Since 1974, Tønder Festival’s community is growing year by year with musicians, guests and volunteers. The festival gathers local and international musicians, supporting music in its original form. Tønder Festival has a unique musical profile with a focus on hand-made music. The festival ambience in Southern Jutland is friendly and relaxed and brings the summer to a great end.


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KULTURHAVN FESTIVAL FB PAGE

COPENHAGEN

27–29 AUGUST KULTURHAVN FESTIVAL It’s time for Denmark’s largest cultural harbour celebration. For a whole weekend, you can enjoy more than 60 cultural experiences. The activities include children’s events, music, dance, workshops, and sports along the city’s scenic waterfront. It is free for all!

FOR MORE INF0: HTTPS://KULTURHAVN.KK.DK/EN/FRONT-PAGE

A focus on learning

AARHUS

AARHUS FESTUGE FB PAGE

Early Years setting (3-5 year olds) Primary School (5-11 year olds) Secondary School (11-16 year olds) High School (16-18 year olds)

27 AUG–5 SEP

www.nis-ngg.dk

AARHUS FESTIVAL

Cirkelhuset, Christianshusvej 16

In It Together – the festival’s theme says it all. Welcome back! For ten days, music, art and cultural events take over. The festival is one of Scandinavia’s largest cultural events, celebrating local, national and international artists and offering around 1000 events for both children and adults. The first Aarhus Festival took place in 1965. Since then, the festival has evolved into a highly esteemed event with an international focus. The whole city is buzzing, and people unite through art and culture – whether to dance the night away or to experience art performances – Aarhus Festival is something we do together.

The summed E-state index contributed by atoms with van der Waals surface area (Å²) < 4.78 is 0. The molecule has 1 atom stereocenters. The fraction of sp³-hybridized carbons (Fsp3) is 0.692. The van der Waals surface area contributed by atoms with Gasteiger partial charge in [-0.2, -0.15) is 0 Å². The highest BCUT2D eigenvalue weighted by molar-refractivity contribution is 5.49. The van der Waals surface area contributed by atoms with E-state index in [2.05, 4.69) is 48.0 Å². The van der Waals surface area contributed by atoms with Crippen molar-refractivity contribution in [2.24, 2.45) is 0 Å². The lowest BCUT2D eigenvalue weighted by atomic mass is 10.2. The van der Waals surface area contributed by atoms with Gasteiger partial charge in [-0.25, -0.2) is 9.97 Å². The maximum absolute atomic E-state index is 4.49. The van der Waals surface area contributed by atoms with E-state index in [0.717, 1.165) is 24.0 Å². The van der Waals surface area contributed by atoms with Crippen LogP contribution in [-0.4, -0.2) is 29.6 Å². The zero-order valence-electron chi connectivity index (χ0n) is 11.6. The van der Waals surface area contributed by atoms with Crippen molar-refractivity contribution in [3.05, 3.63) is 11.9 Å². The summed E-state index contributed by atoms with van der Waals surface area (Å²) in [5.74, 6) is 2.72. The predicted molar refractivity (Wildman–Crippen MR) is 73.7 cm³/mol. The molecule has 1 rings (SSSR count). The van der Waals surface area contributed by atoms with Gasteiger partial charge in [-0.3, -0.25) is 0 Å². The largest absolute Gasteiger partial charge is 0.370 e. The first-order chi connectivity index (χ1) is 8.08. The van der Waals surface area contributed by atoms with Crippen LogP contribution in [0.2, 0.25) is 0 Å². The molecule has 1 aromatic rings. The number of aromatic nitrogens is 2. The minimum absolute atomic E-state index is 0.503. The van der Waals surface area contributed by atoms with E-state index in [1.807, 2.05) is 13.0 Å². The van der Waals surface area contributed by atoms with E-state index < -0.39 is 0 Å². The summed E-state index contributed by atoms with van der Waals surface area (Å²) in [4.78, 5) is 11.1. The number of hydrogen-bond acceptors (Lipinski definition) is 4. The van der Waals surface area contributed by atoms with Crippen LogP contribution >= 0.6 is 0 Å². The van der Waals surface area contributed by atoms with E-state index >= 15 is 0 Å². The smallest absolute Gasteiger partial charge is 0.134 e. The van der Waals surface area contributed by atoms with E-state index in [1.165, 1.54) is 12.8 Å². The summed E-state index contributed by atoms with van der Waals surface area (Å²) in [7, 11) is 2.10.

DK, 2970 Hørsholm

Small classes · Support and guidance from dedicated teachers · Sports College · Music Academy · An international learning environment

FOR MORE INF0: HTTPS://WWW.AARHUSFESTUGE.DK/EN Cambridge International School

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BRINGING DENMARK TOGETHER A REMARKABLE STORY OF COUNTRY-WIDE EVENTS HAPPENING THIS SEPTEMBER FOR ALL.

TEXT NIKOLAOS PAPADOPOULOS

SITTING HERE WITH Kirsten, Lasse, and Lise, representatives of three of Denmark’s